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About Hesperian student / (Lincoln [Neb.]) 1872-1885 | View Entire Issue (May 1, 1878)
BKNB.VTII THE 8UUFACK.
BENEATH THE SUIiFAOE.
In this ago of scientific development
the inventive genius of man lifts been
wonderfully displayed. Our commercial
industries have never been surpassed.
But their perfection has placed bounds to
intellectual activity, nml underestimated
the value of runner exploits. Wealth
and ambition, laying aside their musks,
have traveled the earth in every direction.
No mountain has towered so high as to
impede their progress. No sea has been
so boisterous as to wreck their brazen
bark. Grand are some of the achieve
incuts of the present century, but doplo
rable is the loss of those grander achieve
mcnls Unit man has before attained.
The historian is startled at the marve
lous events that he must record. "What"
he exclaims, " is the cause of all these
mighty works or man? Wheie is the
source or this mighty stream or progress
ive industry?" Down, twenty centuries
beneath the surface of modem civiliza
tion is a tleld that every generation since
has reaped without sowing, and utilized
without due appreciation. I rerer to that
land upon whif.h first dawned the
elements or a higher civilization, that
city which shone the brightest with hu
man intellect, and became the home or
the eloquent, the learned and the brave.
That city is ancient Athens.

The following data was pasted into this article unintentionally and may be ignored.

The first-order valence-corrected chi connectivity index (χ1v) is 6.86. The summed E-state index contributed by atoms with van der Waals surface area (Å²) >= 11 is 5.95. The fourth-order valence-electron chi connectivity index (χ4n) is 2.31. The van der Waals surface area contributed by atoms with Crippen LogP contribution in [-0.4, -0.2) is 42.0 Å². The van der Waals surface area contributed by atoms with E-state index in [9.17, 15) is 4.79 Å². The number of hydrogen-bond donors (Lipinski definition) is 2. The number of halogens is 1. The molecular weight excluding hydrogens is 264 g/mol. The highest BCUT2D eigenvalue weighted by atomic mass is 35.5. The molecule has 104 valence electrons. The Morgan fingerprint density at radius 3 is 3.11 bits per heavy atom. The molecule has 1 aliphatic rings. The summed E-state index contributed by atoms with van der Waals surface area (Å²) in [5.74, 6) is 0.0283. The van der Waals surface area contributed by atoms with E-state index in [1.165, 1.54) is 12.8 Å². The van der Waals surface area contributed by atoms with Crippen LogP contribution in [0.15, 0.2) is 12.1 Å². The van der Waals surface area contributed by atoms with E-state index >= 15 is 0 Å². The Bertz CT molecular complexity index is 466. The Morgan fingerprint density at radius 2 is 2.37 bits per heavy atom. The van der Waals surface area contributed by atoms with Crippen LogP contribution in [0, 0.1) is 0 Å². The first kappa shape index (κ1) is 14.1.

Here is the fountain of our national and
social institutions, the pride of the nine
teenth century. Here nre the schools of
Letters, of Philosophy and of Law, that
to-day far back in the dark cavern gleam
out in their ancient splendor to guide us
on the way.
The influence of the Greek states upon
modern civilization is indeed wonderful.
No standard literature of the English
language is without n tinge or Attic beau,
tv. Our best proso writers have i mi luted
the Greek biography or philosophy. Our
style or poetry is only a modification of
the Lyric, the Epic and the Choral ver-
.. i t ... ... .
scs. i no moacrn uisioriun is uui too ea
ger to imitate the style of his predecessor.
Tlie poet, witli no thought of excelling,
has striven in vain to equal the works of
Homeric genius. The rhetoric and logic
of Aristotle arc in substance the text
books of modern instruction. The per
rcction that the Greek attained In litera
ture, in the rhetorical art, and in oratory
is one of the greatest features of their civ
ilization. The drama, the origination and perfec
tion of the Greek, has been the model for
twenty-four hundred years. In vain have
the dramatists or a later day attempted to
excel the tragedies of Sophocles and the
comedies of AriMophenes. The beauty
of their works tills our minds with admi
ration. In art, the pre-eminence of the Hellenic
race is acknowledged by the whole civi.
liz'cd land. Go to Florence, to Naples
and sec how much more precious tli..n
gold is the statuary chiseled by Attic
hands. Go to the Vatican at Koine, the
pirate of Athenian wealth, and you will
observe that high above the works of mod
em genius stands the perfection of Ilel
lenic splendor. Here docs the pilgrim
age or the modern sculptor terminate,
and not until the beaut' of oriental per
fection lias passed before his gaze, can he
feel his inferiority to those masters that
have nourished before him. Greece was
indeed an accomplished teacher of art.
The Parthenon, the grandest specimen of
architecture that the world has ever seen,
is to-day the study of the architect from
every land. The mighty temple at Ephe
sus has crumbled into dust, but a few rel
ics of its vanished beaut' have allorded a
style of architecture for all subsequent
Alliens, the home of self-made men has
bequeathed to us no principles of legisla
tion that were not demonstrated by prac
tice and stamped with the seal of success.
No mould cast by the ambitious mon
arch of the east, could ever be made to
fit the liberties of the Greek confederacy
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